There are many purists in the organ world, people who shudder at the thought of introducing electronic tone generation or MIDI to a pipe organ. Unless somebody is building a tracker organ with no electronics whatsoever, Classic does have a wide variety of products suitable for them. We are however pragmatists. With the changing demographics and aesthetics in main line churches, the desire and/or need for hybrid organs is increasing. I'll look at two types of hybrids in this post; the older pipe organ which you now want to add MIDI to, and an electronic organ which has MIDI output, to which you want to add pipes.


Adding MIDI to a Pipe Organ

There are many pipe organs out there that were built prior to MIDI becoming standard (or the original builder was a purist), but now the organist wants to add a MIDI expander. This may be to add specialty sounds (piano, violin) or to expand the tonal quality of the instrument, but the funds aren't there to do it with pipes. Blending pipe sound produced from a MIDI expander with actual pipes can be done reasonably successfully. True, a trained organ builder or organist may be able to tell the difference, but there are very few such people in attendance during a Sunday morning service. The average congregation won't be able to tell the difference.

At Classic we use a MIDI Control Unit (MCU). This is a box about 12" x 7" x 3". The top of the box has several rows of pins where you wire in your keyboards and stops (+12V common), some analog inputs (e.g. expression) and the MIDI DIN plugs for your outputs. The software in the box does need some configuration, i.e. it needs to know how many keyboards there are, what MIDI channels to use etc. This configuration can be done by the builder: however. for an extra fee, we (usually Attila) will configure it for you. So far most people have asked us to configure it.


Controlling Pipe Components via MIDI

The other situation that may arise is where MIDI output needs to control components typically associated with a pipe organ. This in itself can take a couple different forms.

One example is when a church might have an electronic organ such as an Ahlborn-Galanti, but they also have some ranks of real pipes which they want to use. In this case we would provide a Pipe Control Computer (discrete boards or in a packaged system), which we have configured to receive MIDI data. From that point on it's just like any other pipe organ. Our software in the PCC is capable of doing some coupling, but typically the coupling is being done by the electronic organ

If all the builder needs is conversion of MIDI note On/Off to key data output that is possible too. We have a couple of boards (negative drive and positive drive) which receive MIDI note on/off messages and outputs parallel key data. This option is a lot cheaper than using a PCC, but you also can't do any unification, borrowing, or coupling.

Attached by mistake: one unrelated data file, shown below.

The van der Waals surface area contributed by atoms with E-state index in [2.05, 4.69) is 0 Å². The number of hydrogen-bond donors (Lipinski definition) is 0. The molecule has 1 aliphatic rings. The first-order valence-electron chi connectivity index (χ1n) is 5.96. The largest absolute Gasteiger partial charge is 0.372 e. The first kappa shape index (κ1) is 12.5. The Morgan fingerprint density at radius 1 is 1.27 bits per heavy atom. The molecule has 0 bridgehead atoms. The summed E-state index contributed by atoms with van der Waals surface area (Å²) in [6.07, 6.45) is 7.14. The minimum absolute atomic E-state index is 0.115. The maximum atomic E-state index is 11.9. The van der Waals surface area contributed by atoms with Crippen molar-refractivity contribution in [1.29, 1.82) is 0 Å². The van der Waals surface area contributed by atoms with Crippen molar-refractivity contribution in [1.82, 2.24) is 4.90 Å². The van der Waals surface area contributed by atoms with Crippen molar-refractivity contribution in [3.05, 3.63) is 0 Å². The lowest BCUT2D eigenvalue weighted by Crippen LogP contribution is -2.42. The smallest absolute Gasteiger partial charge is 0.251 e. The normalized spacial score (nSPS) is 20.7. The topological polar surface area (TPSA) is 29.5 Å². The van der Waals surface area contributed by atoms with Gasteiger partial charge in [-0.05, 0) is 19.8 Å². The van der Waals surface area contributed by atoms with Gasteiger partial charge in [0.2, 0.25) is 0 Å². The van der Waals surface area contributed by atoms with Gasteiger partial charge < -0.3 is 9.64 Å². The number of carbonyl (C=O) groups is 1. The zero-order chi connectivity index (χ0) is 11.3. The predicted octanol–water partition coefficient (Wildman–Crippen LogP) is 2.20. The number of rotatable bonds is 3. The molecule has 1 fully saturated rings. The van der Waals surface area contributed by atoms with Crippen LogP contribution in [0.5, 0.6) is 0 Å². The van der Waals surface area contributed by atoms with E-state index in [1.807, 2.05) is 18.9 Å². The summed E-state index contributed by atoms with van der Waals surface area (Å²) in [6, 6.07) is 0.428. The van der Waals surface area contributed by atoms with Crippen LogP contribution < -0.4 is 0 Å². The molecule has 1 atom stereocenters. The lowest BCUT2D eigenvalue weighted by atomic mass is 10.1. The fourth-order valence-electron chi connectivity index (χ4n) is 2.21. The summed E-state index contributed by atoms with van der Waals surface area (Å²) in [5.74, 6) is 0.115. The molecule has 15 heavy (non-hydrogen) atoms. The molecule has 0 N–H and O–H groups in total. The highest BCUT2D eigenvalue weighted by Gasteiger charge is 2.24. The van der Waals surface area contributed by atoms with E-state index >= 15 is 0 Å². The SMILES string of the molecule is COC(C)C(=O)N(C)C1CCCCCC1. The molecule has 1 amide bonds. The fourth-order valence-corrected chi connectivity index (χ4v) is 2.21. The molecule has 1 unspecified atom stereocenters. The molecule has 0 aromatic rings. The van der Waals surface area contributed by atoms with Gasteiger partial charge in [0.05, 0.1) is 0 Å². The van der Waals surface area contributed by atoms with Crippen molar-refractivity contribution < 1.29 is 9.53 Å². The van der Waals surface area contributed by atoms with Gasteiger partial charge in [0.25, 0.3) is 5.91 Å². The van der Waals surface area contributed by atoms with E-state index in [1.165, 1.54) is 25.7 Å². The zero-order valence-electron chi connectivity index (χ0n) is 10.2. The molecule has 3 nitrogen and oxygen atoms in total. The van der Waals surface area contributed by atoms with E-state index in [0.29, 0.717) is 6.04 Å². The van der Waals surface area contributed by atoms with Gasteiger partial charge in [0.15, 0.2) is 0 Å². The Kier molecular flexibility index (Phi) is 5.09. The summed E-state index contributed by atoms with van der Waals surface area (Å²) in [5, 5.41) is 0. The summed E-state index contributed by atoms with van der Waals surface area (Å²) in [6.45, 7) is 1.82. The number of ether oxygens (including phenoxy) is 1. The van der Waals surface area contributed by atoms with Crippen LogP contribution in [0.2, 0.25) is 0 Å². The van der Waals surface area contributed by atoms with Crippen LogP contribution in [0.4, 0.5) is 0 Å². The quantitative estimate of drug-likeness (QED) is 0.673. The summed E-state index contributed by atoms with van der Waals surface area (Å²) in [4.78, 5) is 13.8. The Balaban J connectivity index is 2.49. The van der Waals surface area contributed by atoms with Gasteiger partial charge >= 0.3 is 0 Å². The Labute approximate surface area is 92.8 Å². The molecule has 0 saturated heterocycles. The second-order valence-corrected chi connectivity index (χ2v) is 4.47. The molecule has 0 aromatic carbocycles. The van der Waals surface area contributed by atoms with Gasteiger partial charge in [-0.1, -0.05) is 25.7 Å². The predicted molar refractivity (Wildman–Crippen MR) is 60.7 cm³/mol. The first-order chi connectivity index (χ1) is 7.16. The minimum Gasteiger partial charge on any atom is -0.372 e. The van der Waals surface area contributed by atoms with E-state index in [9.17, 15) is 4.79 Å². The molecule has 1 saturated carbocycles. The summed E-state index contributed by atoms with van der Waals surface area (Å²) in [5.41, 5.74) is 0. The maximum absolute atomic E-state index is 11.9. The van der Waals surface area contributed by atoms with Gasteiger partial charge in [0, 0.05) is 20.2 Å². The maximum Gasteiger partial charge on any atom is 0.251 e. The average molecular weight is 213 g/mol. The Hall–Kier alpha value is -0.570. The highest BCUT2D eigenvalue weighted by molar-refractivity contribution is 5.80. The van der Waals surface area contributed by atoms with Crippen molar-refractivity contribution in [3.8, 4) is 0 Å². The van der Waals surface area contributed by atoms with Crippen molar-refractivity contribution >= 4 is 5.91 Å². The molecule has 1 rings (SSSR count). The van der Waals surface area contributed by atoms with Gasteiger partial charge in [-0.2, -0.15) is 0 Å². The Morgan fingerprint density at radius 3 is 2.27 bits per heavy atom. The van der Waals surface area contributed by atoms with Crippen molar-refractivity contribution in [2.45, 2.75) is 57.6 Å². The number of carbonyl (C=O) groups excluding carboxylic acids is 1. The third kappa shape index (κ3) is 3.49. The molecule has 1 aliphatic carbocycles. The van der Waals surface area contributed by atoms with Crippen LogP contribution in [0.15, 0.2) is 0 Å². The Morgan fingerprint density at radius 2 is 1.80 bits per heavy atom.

Another situation that might come up is a customer has something like a Hauptwerk system. Hauptwerk is designed to be flexible, usually used by a person in their home. It enables the organist to play several different instruments from around the world. This is great for this application; however this flexibility means the console doesn't exactly look or feel like a traditional pipe organ console. We have had a couple situations where a church has gone the Hauptwerk route due to financial constraints, but they still wanted a traditional console, which means drawknobs that move. We can do this. We have a couple of different boards that will receive and transmit MIDI data to control things like drawknobs, lighted rocker tabs, and lighted push buttons.

As the Hauptwerk system is outputting MIDI data, we can add real pipes to it, just like in the Ahlborn-Galanti example above. At this point however, you might want to consider going with a traditional pipe organ control system, and use Hauptwerk like an add on MIDI Expander. Our pipe organ control systems are of course able to use our MIDI keyboards and pedalboard.



I've attended several different churches in the past couple years: Alliance, Anglican, Baptist, Bible Chapel, Pentecostal, Salvation Army, and Wesleyan; only the Baptist church used an organ. Congregations are getting older, churches are closing, and there isn't as much money out there for major projects like building a pipe organ. Adaptability is important. The organ builder who can look at what a church has and say "Yes, I can work with that" will have an advantage over the builder who says "No". 


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